The Basic Witch: The Pumpkin Spice Witch Tradition includes some one hundred or so spells, a short bestiary of less than twenty monsters, some new magic items, and a trio of unique witches. Now although there are spells included which do inflict direct damage, like Prismatic Lightning, but most harmful spells for the tradition inflict harm in other ways. Thus, Agony inflicts pain, not harm; Babble confuses all verbal communication; and Eerie Forest makes an area of a forest unnerving, perhaps frightening those who walk through it. In general, the spells lend themselves to supporting effects, such as Calm Weather, Change Appearance, Create Wine, Find Child, Grandmother’s Shawl, and more, but at the same time, they give scope for a player to be inventive in how these spells can be used—not just mechanically, but also in terms of roleplaying. The other effect of the spells is to pull the Witch character away from traditional dungeoneering style play, and this is carried over into the monsters given in the bestiary. Most of those entries, such as the Autumnal Rider, Beheaded, Jack O’Lantern, Scarecrow Guardian, and more, all lend themselves to situations away from the dungeon and a ‘Monster of the Week’ style of play.

The range of the magical items given in The Basic Witch: The Pumpkin Spice Witch Tradition is inventive and fun. There are brooms, cauldrons, masks, and teas—for example, a Broom of Threshold Protection, Cauldron of Plenty, a Green Man Mask, and a Fortune Telling Tea. The miscellaneous items include the Bad Hair Day Hat, which always makes a witch’s hair appear to be perfect, a Luck Charm Bracelet providing a +1 to any roll several times a die, and Witch Bells, which ring loudly when an evil spirit enters a witch’s home. Lastly, the unique witches make up a coven, and range in Level from third to seventeenth, and may or may not be the Maiden, the Mother, and the Crone.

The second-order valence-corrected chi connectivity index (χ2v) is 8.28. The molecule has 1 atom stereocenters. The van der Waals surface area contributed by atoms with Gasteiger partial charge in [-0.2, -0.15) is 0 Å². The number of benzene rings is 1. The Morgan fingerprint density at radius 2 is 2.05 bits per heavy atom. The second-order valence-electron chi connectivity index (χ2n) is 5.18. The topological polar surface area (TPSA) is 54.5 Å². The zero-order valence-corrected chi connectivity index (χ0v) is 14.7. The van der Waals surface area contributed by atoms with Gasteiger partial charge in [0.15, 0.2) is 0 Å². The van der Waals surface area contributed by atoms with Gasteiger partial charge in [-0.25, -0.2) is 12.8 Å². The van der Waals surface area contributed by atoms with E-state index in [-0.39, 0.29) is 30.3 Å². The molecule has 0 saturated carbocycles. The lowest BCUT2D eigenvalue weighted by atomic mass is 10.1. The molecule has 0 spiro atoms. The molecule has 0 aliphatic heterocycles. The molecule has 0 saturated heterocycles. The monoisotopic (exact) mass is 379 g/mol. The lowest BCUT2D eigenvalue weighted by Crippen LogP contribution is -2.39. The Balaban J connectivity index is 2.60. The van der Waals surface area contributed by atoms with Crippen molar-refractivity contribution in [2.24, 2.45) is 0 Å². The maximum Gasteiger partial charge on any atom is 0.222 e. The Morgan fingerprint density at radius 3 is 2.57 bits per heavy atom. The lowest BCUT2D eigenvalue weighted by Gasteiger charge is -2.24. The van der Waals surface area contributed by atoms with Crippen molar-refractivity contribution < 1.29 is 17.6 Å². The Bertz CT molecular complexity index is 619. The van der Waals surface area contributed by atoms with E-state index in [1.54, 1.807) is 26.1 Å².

Physically, The Basic Witch: The Pumpkin Spice Witch Tradition is slimmer than the other books in the line and shows an improvement in the style and layout over the books before it. The artwork is much better handled, and many of the new magical items are illustrated. One minor issue is that the spells are listed in alphabetical order rather than Level by Level. It makes spell selection just a little more awkward and slower.

The problem with The Basic Witch: The Pumpkin Spice Witch Tradition is twofold. First, there is the title. ‘Pumpkin Spice’ suggests silliness and superficiality, but the witch presented in its pages lends itself to urban and modern settings a la television series such as Buffy: The Vampire Slayer, Charmed, and the like. Played in that context, and the Pumpkin Spice Witch would work really well. The other issue is the potential problem of stereotyping. The Pumpkin Spice Witch could be interpreted as such, though this is not necessarily the author’s intention. Put these issues aside and it is clear that there is a lot of invention and fun that has gone into the writing of The Basic Witch: The Pumpkin Spice Witch Tradition, which should come out in play using the spells and magical items.